15th June, 2021
UN Envoy El-Ghassim Wane said immediate action is required to initiate critical reforms and lay the groundwork for credible elections in Mali, where the security situation is as worrying as ever.
Wane, Head of the UN Multidimensional Integrated Stabilisation Mission in Mali (MINUSMA), told the UN Security Council on Monday in New York that Mali was at a “critical juncture’’ with its democratic future at risk.
Wane briefed the 15-member body via a video conference in the wake of a coup d’état in the landlocked West African country on 24 May – the second in nine months – that cast a shadow over efforts to restore an elected democratic government.
Wane said an inclusive approach, strong leadership and political compromise were all vital ingredients for reforms to succeed in Mali, alongside steadfast support from international partners such as the African Union (AU) and the Economic Community of West African States (ECOWAS).
“Mali is at a critical juncture and we cannot allow it to slide into further instability, with drastic consequences for the sub-region and beyond,” he told council members.
He said both the President and the Prime Minister of the transitional government, Col. Assimi Goïta and Choguel Maiga, respectively had said that they would respect a transitional calendar that called for elections by February 2022 and that they would not be candidates.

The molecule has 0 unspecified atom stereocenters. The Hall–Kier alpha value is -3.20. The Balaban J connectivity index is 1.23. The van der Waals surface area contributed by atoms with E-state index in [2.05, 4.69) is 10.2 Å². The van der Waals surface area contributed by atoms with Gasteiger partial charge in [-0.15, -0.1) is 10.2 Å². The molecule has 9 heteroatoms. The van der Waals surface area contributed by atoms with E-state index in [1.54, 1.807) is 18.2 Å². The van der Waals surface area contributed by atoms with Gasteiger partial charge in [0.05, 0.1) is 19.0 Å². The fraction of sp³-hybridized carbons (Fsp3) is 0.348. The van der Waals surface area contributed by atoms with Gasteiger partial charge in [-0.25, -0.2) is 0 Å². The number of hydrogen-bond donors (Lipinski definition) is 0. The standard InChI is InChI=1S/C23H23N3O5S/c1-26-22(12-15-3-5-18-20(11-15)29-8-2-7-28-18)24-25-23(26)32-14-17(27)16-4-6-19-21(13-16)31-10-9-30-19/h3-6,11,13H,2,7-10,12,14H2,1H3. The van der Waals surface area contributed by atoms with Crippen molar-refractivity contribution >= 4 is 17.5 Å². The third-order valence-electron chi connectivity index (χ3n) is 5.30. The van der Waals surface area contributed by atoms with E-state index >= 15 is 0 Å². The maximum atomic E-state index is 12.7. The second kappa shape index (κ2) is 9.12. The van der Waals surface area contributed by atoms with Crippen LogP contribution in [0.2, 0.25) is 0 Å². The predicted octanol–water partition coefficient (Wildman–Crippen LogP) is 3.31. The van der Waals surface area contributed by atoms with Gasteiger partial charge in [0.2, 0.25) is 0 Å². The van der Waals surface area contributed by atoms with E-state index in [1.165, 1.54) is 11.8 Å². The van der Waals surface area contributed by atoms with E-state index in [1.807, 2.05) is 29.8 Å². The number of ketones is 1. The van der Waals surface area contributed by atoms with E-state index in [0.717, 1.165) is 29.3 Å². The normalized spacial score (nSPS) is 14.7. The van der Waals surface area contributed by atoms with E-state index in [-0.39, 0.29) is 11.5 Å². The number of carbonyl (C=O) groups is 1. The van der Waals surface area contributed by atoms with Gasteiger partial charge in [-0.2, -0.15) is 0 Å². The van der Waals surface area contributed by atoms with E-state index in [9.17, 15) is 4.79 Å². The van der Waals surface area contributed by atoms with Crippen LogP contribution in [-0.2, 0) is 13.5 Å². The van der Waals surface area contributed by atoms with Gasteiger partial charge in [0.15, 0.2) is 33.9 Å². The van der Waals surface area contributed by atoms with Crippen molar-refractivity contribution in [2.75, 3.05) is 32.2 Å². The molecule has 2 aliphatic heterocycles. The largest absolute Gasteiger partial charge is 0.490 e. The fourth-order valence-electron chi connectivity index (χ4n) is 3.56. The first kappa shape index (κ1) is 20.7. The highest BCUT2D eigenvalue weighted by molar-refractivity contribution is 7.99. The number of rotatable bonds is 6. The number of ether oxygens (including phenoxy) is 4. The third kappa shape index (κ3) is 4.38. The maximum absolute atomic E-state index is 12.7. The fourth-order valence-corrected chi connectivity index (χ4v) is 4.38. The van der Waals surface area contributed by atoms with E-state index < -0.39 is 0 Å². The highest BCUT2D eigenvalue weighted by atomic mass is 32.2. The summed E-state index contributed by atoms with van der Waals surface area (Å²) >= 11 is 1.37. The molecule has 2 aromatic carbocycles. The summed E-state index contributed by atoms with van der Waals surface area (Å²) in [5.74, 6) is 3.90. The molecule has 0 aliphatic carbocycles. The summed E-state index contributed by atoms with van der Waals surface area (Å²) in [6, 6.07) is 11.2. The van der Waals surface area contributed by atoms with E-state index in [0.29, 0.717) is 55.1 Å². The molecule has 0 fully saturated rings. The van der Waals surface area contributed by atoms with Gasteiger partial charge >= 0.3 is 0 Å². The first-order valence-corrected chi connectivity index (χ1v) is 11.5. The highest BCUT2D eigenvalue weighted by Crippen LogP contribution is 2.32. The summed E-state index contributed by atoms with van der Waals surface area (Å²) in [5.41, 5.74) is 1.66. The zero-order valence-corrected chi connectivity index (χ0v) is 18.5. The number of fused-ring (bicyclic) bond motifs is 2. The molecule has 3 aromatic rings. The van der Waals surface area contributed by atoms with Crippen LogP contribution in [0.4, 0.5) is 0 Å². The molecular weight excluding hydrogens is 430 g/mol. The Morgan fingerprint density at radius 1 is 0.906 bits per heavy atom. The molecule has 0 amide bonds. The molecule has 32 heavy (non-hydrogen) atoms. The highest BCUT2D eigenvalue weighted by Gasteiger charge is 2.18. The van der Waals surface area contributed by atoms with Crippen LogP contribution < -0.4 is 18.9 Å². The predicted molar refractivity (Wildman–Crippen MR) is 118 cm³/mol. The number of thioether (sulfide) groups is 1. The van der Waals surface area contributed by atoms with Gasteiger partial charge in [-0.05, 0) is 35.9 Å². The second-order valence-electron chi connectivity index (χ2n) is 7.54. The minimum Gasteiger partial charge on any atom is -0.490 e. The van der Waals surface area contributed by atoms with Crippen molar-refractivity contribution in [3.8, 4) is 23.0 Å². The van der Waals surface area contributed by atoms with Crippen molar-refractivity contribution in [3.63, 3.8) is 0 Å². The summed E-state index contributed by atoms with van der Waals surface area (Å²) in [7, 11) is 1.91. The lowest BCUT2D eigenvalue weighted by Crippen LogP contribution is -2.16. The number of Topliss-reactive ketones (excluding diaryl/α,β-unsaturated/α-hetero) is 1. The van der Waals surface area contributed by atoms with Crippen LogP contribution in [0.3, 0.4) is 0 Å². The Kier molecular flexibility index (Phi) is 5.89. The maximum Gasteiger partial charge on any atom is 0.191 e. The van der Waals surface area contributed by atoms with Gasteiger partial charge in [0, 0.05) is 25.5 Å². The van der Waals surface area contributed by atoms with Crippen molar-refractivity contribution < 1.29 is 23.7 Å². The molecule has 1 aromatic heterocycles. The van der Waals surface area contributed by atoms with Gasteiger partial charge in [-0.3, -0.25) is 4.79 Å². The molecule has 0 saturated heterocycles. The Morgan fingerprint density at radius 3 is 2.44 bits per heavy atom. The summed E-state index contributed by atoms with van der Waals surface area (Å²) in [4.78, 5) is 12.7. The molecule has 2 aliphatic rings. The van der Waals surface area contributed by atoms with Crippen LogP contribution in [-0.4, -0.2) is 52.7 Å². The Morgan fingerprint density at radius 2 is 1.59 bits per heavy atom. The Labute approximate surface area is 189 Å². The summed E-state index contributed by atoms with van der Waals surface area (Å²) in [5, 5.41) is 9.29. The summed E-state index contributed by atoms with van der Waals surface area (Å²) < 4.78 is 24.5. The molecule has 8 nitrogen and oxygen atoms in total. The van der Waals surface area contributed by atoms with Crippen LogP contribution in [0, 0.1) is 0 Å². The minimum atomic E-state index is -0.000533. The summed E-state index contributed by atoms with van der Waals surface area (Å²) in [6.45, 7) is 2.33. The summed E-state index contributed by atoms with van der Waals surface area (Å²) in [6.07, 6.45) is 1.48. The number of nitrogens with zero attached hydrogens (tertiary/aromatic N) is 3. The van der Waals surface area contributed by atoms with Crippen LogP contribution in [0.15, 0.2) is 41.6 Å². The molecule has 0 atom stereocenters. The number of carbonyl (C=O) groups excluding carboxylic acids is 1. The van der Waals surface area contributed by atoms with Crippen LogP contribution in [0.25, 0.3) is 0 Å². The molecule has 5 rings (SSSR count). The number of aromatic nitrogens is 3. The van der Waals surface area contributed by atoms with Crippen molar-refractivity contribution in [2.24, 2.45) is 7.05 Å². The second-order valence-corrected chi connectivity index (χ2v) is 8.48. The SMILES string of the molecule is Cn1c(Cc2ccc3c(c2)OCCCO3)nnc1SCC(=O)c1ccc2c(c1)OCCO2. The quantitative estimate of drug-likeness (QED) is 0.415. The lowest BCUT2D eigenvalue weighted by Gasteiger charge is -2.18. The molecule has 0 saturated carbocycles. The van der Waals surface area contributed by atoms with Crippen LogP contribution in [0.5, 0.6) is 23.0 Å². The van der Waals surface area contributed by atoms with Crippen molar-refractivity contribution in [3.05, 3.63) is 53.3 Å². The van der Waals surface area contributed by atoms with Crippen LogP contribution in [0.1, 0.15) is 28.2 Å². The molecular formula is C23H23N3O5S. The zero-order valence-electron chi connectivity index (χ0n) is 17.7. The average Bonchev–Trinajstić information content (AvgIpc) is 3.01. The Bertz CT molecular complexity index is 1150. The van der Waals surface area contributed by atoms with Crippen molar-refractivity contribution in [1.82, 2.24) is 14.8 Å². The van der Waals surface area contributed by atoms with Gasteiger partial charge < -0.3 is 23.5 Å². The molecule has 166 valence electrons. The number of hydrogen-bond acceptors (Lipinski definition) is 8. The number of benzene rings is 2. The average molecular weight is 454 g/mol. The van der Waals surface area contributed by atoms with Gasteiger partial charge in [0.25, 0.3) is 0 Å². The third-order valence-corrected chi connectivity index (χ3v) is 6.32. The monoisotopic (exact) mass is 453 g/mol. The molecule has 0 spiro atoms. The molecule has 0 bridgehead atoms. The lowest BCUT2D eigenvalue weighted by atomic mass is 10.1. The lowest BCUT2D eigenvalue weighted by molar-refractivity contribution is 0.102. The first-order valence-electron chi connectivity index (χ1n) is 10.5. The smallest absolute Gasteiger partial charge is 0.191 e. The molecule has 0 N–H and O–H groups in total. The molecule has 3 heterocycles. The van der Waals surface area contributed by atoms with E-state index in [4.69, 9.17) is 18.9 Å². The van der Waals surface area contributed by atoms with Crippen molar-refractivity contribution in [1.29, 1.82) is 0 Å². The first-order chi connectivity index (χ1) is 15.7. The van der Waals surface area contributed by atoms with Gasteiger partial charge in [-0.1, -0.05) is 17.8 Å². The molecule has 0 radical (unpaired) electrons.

According to Wane, they have also pledged to work with armed movements to speed up the implementation of the 2015 Malian Peace Agreement.
“These commitments now need to translate into urgent and concrete action, which requires the constructive contribution of all Malian stakeholders.
“The time has come for Malian leaders to rise above partisan politics and personal interests and work together in earnest to address the crisis in the interest of their country and its future.
“In that regard, MINUSMA’s support will remain critical,’’ he emphasized.
Turning to the security situation, Wane said that it remained a big concern in the north and center of the country, with a devastating impact on the everyday life of the civilians.
Already, there are more displaced Malians than during the peak of the crisis in June 2013, he said, with many people living in very difficult conditions.
He drew the attention of council members to deeply disturbing reports of human rights violations, adding threats from armed groups have forced nearly half the schools in central Mali to close.
Many people want MINUSMA to do more and that is understandable, the envoy said, saying that in far-flung parts of the country, there is little or no state presence – leaving the mission as the only provider of security and other basic services.
“MINUSMA will not be in a position to meet all the expectations of these local population,” he said, adding that the mission is stepping up its efforts to better inform Malians about its work while also fostering a more people-centered and action-oriented approach.